(3)  The excessive deficit procedure is not applied in the following exceptional cases: i) where the deficit is the result of an unusual event outside the control of the Member State concerned; ii) if the country is in economic recession (if there is a fall in real GDP of at least 2 %). It should be pointed out that the excessive deficit procedure has been applied at least 26 times to date and that, on at least 10 of these occasions, it concerned euro-area countries. The countries in question were: Germany and Portugal (2002); France (2003); Greece, Hungary, Czech Republic, Cyprus, Malta, Poland, Slovakia, the Netherlands, France, Germany and the United Kingdom (2004); Hungary, Greece, the Netherlands and Italy (2005).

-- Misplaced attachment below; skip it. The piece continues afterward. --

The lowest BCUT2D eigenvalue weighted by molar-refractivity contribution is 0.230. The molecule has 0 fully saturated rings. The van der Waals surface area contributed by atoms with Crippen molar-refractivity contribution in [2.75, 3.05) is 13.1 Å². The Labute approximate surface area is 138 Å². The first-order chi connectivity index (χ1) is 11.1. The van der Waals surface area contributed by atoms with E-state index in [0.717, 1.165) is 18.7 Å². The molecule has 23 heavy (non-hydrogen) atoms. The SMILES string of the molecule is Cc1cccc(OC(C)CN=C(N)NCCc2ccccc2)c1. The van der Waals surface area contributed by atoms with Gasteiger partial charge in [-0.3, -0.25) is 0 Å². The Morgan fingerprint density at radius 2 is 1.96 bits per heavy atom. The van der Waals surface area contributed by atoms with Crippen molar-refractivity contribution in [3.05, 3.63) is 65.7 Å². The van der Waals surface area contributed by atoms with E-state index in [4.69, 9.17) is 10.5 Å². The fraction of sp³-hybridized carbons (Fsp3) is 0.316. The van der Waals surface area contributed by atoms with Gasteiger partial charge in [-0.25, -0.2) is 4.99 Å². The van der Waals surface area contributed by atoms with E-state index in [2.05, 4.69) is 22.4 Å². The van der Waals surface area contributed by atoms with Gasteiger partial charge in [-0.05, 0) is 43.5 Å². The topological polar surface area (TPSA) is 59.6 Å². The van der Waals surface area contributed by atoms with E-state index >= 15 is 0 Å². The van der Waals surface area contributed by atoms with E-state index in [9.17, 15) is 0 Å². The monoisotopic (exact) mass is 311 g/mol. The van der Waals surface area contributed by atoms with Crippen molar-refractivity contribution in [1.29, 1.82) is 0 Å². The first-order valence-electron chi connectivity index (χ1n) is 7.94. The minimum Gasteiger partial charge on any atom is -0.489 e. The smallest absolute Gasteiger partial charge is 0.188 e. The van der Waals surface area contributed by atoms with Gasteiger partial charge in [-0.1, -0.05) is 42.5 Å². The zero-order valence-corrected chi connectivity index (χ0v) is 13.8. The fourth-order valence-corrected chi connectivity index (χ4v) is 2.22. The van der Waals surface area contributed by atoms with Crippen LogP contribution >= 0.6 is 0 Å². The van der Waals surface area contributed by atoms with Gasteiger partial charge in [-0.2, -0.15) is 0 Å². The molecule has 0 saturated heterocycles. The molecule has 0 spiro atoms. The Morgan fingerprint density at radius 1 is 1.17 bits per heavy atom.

(4)  The internationalisation of a currency is essentially driven by market forces and, therefore, by the degree of confidence that economic operators have in that currency's stability.

(5)  ‘The primary objective of the ESCB (European System of Central Banks) shall be to maintain price stability’. And: ‘without prejudice to the objective of price stability, the ESCB shall support the general economic policies in the Community with a view to contributing to the achievement of the objectives of the Community as laid down in Article 2’ (Treaty Article 105(1)). The objectives of the Union (Article 2 of the Treaty on European Union) are a high level of employment and sustainable and non-inflationary growth.

(6)  Paul de Grauwe, 2003.

(7)  J.P Fitoussi, 2004.

(8)  Fitoussi, 2004.